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A Gentleman in Moscow
Armor Towles


In 1922, Count Alexander Rostov is deemed an unrepentant aristocrat by a Bolshevik tribunal, and is sentenced to house arrest in the Metropol, a grand hotel across the street from the Kremlin. Rostov, an indomitable man of erudition and wit, has never worked a day in his life, and must now live in an attic room while some of the most tumultuous decades in Russian history are unfolding outside the hotel’s doors. Unexpectedly, his reduced circumstances provide him entry into a much larger world of emotional discovery.

Brimming with humor, a glittering cast of characters, and one beautifully rendered scene after another, this singular novel casts a spell as it relates the count’s endeavor to gain a deeper understanding of what it means to be a man of purpose.

March – The Forest Lover, by Susan Vreeland

April – The Museum of Extraordinary Things, by Alice Hoffman

May – My Grandmother Asked me to Tell you She’s Sorry, by Fredrik Backman






The Remains of the Day
Kazuo Ishiguro


This is Kazuo Ishiguro’s profoundly compelling portrait of Stevens, the perfect butler, and of his fading, insular world in post-World War II England. Stevens, at the end of three decades of service at Darlington Hall, spending a day on a country drive, embarks as well on a journey through the past in an effort to reassure himself that he has served humanity by serving the “great gentleman,” Lord Darlington. But lurking in his memory are doubts about the true nature of Lord Darlington’s “greatness,” and much graver doubts about the nature of his own life.


March — Fates and Furies, by Lauren Groff

April — The Omnivore’s Dilemma, by Michael Pollard

May — Salt to the Sea, by Ruta Septys

June — The Last Days of Night, by Graham Moore

July — News of the World, by Paulette Jiles

August — In the Kingdom of Ice, by Hampton Sides

September — Endurance: A Year in Space, a Lifetime of Discovery, by Scott Kelly

October — Killers of the Flower Moon, by David Grann

November — Hillbilly Elegy, by J. D. Vance

December — Little Fires Everywhere, by Celeste Ng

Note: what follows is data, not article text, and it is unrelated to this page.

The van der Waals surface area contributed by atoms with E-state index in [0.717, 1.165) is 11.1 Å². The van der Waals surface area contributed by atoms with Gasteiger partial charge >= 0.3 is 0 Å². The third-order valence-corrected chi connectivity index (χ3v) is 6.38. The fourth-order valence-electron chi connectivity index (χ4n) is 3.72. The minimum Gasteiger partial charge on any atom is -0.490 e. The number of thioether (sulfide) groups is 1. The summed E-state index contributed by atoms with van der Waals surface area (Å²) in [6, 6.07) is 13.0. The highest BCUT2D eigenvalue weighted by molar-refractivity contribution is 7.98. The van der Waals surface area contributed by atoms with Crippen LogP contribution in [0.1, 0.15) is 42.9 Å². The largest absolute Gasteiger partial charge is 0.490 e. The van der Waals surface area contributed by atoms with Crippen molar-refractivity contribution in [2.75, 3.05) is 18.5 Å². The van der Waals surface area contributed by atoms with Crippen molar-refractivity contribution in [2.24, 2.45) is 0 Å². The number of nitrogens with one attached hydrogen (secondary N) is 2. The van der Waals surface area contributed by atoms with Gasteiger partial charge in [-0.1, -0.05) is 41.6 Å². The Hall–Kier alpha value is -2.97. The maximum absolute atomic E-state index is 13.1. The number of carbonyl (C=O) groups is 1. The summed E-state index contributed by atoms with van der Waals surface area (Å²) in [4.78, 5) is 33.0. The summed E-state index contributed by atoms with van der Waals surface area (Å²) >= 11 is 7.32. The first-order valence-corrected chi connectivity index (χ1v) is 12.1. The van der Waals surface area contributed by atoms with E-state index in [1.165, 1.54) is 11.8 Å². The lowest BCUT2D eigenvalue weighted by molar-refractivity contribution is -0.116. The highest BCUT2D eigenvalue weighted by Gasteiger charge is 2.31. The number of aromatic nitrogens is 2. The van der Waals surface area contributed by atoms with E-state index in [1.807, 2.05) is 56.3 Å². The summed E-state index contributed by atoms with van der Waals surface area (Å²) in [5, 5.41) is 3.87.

The Ministry of Utmost Happiness 
Arundhati Roy

The Ministry of Utmost Happiness takes us on an intimate journey of many years across the Indian subcontinent—from the cramped neighborhoods of Old Delhi and the roads of the new city to the mountains and valleys of Kashmir and beyond, where war is peace and peace is war.

It is an aching love story and a decisive remonstration, a story told in a whisper, in a shout, through unsentimental tears and sometimes with a bitter laugh. Each of its characters is indelibly, tenderly rendered. Its heroes are people who have been broken by the world they live in and then rescued, patched together by acts of love—and by hope.

The tale begins with Anjum—who used to be Aftab—unrolling a threadbare Persian carpet in a city graveyard she calls home. We encounter the odd, unforgettable Tilo and the men who loved her—including Musa, sweetheart and ex-sweetheart, lover and ex-lover; their fates are as entwined as their arms used to be and always will be. We meet Tilo’s landlord, a former suitor, now an intelligence officer posted to Kabul. And then we meet the two Miss Jebeens: the first a child born in Srinagar and buried in its overcrowded Martyrs’ Graveyard; the second found at midnight, abandoned on a concrete sidewalk in the heart of New Delhi.

As this ravishing, deeply humane novel braids these lives together, it reinvents what a novel can do and can be. The Ministry of Utmost Happiness demonstrates on every page the miracle of Arundhati Roy’s storytelling gifts.



March — Beartown by Fredrik Backman

April — The Book of Joy by the Dalai Lama and Desmund Tutu

May — The Book of Polly by Kathy Hepinstall

June — The Shell Collector by Anthony Doerr

July — Faithful Place by Tana French

August — The Nest by Cynthia D’Aprix Sweeney